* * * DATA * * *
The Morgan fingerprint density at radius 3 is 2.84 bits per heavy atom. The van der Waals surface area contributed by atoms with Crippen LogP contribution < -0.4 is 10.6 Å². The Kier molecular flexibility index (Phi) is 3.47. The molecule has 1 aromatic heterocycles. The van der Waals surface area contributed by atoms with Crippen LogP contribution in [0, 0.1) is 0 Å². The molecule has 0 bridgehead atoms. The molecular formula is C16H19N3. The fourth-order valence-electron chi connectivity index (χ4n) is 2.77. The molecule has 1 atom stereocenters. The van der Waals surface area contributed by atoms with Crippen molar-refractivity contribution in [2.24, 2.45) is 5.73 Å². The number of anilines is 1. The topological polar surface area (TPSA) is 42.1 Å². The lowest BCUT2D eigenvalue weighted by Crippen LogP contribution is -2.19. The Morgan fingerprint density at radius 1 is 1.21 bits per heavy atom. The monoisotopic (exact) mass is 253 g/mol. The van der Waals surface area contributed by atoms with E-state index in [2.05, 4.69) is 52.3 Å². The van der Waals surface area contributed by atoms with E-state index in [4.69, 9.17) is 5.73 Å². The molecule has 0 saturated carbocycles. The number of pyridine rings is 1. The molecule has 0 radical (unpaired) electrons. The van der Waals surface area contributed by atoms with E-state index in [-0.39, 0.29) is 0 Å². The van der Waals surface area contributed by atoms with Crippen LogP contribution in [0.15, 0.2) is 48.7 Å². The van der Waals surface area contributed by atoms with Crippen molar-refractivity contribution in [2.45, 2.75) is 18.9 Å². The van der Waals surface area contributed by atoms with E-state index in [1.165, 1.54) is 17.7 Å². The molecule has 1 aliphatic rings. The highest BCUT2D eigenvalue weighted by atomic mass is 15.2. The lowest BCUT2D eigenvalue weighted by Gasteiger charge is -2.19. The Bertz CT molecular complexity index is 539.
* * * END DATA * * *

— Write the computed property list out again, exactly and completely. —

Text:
The Morgan fingerprint density at radius 3 is 2.84 bits per heavy atom. The van der Waals surface area contributed by atoms with Crippen LogP contribution < -0.4 is 10.6 Å². The Kier molecular flexibility index (Phi) is 3.47. The molecule has 1 aromatic heterocycles. The van der Waals surface area contributed by atoms with Crippen LogP contribution in [0, 0.1) is 0 Å². The molecule has 0 bridgehead atoms. The molecular formula is C16H19N3. The fourth-order valence-electron chi connectivity index (χ4n) is 2.77. The molecule has 1 atom stereocenters. The van der Waals surface area contributed by atoms with Crippen molar-refractivity contribution in [2.24, 2.45) is 5.73 Å². The number of anilines is 1. The topological polar surface area (TPSA) is 42.1 Å². The lowest BCUT2D eigenvalue weighted by Crippen LogP contribution is -2.19. The Morgan fingerprint density at radius 1 is 1.21 bits per heavy atom. The monoisotopic (exact) mass is 253 g/mol. The van der Waals surface area contributed by atoms with E-state index in [2.05, 4.69) is 52.3 Å². The van der Waals surface area contributed by atoms with E-state index in [4.69, 9.17) is 5.73 Å². The molecule has 0 saturated carbocycles. The number of pyridine rings is 1. The molecule has 0 radical (unpaired) electrons. The van der Waals surface area contributed by atoms with E-state index in [-0.39, 0.29) is 0 Å². The van der Waals surface area contributed by atoms with Crippen LogP contribution in [0.15, 0.2) is 48.7 Å². The van der Waals surface area contributed by atoms with Crippen molar-refractivity contribution in [2.45, 2.75) is 18.9 Å². The van der Waals surface area contributed by atoms with E-state index in [1.165, 1.54) is 17.7 Å². The molecule has 1 aliphatic rings. The highest BCUT2D eigenvalue weighted by atomic mass is 15.2. The lowest BCUT2D eigenvalue weighted by Gasteiger charge is -2.19. The Bertz CT molecular complexity index is 539.